How to Tie Knots Like a Navy SEAL - ITS Tactical
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How to Tie Knots Like a Navy SEAL

By The ITS Crew

For the next few weeks, we’ll depart from our usual “Knot of the Week” to bring you a series on the knots taught to Navy SEAL candidates at BUD/s (Basic Underwater Demolition/SEAL Training).

During the first phase of BUD/s, students are taught five knots which they’re required to tie one at a time underwater, each on a single breath hold.

Each knot is tied on a trunk line, or stationary rope, secured to the bottom of a 15 foot pool. We’ll have a special video presentation during the last week of the series, combining all the knots and showing them tied underwater. The first of these knots, which we’ll teach today, is the Bowline.

Bowline » Loops

(Strength: 2/Secure: 2/Stability: 4/Difficulty: 3)

Please refer to our Knot of the Week introduction post for a description of what these ratings mean.

Before we continue any further we’d like to clear the air on how to properly pronounce the Bowline. This knot comes from the need for attaching sails to the bow of a ship for stabilization, and is pronounced “bow” like a ship’s bow, not “bow” like bow and arrow.

The Bowline was originally used for the purpose intended above, but has progressed to include a host of other uses. Today, you’d most likely see a Bowline used for mooring a small boat to a pier or in rescue applications when a fixed loop is needed that won’t close around a waist or foot.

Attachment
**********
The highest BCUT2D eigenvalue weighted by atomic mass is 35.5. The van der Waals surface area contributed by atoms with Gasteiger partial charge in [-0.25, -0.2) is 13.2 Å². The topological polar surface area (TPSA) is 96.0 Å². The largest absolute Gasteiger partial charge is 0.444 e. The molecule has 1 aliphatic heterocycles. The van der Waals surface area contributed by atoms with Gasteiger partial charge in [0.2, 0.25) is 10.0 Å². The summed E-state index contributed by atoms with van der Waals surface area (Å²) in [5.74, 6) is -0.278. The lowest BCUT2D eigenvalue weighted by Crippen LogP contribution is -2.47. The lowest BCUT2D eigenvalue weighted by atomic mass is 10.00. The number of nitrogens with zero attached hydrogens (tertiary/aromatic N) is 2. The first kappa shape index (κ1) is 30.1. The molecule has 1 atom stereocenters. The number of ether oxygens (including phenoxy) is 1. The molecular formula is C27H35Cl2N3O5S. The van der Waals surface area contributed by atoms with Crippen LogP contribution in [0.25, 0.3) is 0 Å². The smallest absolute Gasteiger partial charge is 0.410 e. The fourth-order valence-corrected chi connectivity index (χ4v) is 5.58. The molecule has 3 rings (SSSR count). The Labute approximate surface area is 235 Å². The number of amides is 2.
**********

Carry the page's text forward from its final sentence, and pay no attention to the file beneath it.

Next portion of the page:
In rescue applications we highly suggest, due the somewhat unstable nature of the bowline, that a half hitch is added to the knot at the very end to further secure it. If the bowline is not kept under load, it can easily come untied which is why we recommend the extra half hitch  (We’ll explain below).


  • Mooring a small boat to a pier
  • Emergency applications where a fixed loop is needed
  • Joining two ropes bowline to bowline (there are better ways to join ropes though)

Tying Instructions:

  1. Create a bight in the rope, forming a “q” shape
  2. Ensure that the “q” is made overlapping the standing part of the line
  3. Your working end will be wrapped around whatever you’re tying on to
  4. Create a loop and feed the working end through the underside of the “q”
  5. Bring the working end around the back of the standing line
  6. Continue passing the working end back through the “q” running parallel with the loop
  7. To tighten, pull the loop and working end with one hand, and the standing line with the other
  8. For increased security, create a overhand knot in the loop with the working end
  9. Pull the working end to tighten and finish the Bowline

View the gallery or YouTube video below and follow along with the steps above!

[flickrset id=”72157622002217133″ thumbnail=”square” overlay=”true” size=”medium”]


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